Research on the German Armed Forces 1918-1945
Formed in 1936, the 26.Infanterie-Division was comprised mainly of Westphalian Rheinlanders and a small portion of East Prussians. It was known as the "Dom-Division" after the stylized divisional emblem it adopted of the Great Cathedral at Cologne's twin spires. It was not involved in the Polish campaign of 1939, and during the 1940 French campaign was held in reserve of XVI.Armee, seeing only minor engagement before the French armistice.
The 26.Infanterie-Division began the June, 1941 Russian campaign subordinated to Heeresgruppe Mitte, 3.Panzergruppe, VI.Armeekorps where it distinguished itself well as a front-line formation, crossing the Volga between Leningrad and Moscow in the Kalinin sector by October. In the bitter winter fighting of December 1941 thru February 1942 around the Rzhev salient, the combat hardened 39.Infanterie-Regiment under Oberst Wiese, now down to two battalions, held vital positions against determined repeat attacks by fresh Siberian ski battalions. Along with the Westphalian 6.Infanterie-Division (and other newly engaged IX.Armee formations beneath General der Panzertruppe Walter Model), the units of the 26.Inf.Div. (as part of VI.Armeekorps) were able to hold the line around Toropets-Olenino, helping to prevent any further significant Soviet gain in this sector for the remaining winter period.
The 26.Inf.Div. spent 1942 as part of VI.Armeekorps, IX.Armee, taking relatively modest losses in a mostly defensive posture on the northern wing of Heeresgruppe Mitte. By July 1943, it was moved south and next found itself heavily engaged in the aftermath of the Kursk debacle. Pushed relentlessly westward, the 26.Inf.Div. would next distinguish itself in the dogged defense of Kovel (Poland) in July 1944 during the Soviet summer offensive Bagration - being one of the few Heeresgruppe Mitte formations to avoid complete annihilation at the hands of the Soviet steamroller. By September 1944, the continuously engaged and much depleted Infanterie formation was withdrawn from combat at the East Prussian border and sent to the truppenubungsplatz - Warthelager in western Poland for rest and refit. (after this - the 26.Infanterie-Division was struck from the OKW Order of Battle.)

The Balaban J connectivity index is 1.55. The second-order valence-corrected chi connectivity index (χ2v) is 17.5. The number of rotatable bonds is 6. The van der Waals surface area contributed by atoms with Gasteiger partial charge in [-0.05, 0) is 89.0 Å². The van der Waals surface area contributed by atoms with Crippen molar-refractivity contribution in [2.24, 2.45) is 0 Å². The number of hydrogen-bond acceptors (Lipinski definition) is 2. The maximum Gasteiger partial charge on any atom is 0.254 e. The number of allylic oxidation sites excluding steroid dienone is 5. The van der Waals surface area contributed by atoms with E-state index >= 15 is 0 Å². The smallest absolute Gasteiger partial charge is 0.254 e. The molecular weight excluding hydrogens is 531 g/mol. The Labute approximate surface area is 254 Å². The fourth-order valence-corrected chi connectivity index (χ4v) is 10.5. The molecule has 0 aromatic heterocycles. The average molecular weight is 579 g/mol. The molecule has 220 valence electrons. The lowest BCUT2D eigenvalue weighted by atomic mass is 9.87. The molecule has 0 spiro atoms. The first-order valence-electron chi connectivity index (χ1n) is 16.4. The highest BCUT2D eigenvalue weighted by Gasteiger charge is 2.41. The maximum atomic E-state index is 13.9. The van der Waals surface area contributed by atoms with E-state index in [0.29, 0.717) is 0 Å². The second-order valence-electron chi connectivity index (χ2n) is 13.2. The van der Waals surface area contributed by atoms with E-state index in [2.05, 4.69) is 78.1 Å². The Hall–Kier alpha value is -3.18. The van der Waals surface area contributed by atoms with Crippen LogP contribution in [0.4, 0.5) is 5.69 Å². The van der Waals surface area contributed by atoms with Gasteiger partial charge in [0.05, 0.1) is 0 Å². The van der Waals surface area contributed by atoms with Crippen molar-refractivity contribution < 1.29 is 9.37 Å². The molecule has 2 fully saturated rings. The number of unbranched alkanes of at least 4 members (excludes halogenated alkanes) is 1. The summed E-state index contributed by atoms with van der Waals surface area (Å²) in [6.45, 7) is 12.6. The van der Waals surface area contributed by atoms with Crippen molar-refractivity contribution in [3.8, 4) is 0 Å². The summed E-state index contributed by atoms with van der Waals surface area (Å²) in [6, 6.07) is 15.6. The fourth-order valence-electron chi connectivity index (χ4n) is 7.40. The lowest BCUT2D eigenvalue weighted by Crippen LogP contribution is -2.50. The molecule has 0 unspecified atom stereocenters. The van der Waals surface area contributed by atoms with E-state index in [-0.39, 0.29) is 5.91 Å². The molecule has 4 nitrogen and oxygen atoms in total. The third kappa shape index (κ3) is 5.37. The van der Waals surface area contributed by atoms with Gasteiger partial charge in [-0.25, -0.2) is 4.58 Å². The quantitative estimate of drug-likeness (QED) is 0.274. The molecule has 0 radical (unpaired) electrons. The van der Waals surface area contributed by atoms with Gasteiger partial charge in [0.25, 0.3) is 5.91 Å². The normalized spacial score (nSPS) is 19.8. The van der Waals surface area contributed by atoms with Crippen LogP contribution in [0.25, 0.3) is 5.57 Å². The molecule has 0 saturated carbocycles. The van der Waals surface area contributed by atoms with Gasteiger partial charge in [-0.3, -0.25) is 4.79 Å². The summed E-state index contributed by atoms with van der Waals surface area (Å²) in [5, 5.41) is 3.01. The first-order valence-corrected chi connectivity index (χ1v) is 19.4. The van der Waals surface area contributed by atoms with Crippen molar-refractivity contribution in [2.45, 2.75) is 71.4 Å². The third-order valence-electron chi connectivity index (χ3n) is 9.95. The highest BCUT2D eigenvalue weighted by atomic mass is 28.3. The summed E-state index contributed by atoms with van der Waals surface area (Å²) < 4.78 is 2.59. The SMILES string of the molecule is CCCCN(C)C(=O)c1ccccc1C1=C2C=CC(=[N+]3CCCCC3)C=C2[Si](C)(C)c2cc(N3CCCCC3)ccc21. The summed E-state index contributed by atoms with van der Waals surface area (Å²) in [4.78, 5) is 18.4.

In the "Warthelager" training area, it was decided by OKH that the remaining cadre elements of 26.Inf.Div., along with culled remnants of the 582.Volksgrenadier-Division and surplus Kriegsmarine and Luftwaffe ground-crew, would form the new 26.Volksgrenadier-Division.
Committed to the XLVII.Panzerkorps during the intial siege of Bastonge, the 26.VG-D was subsequently seconded to the I.SS-Panzerkorps of the 6.Panzerarmee in the latter stages of the battle. Taking heavy losses, by the end of the Wacht-am-Rhein offensive, the 26.Volks-Grenadier-Division would find itself with an effective combat strength of only 1,782 men.
After fighting desperately around Preum in February of 1945 - the remnants of the division went into Allied captivity at the armistice of May 1945.
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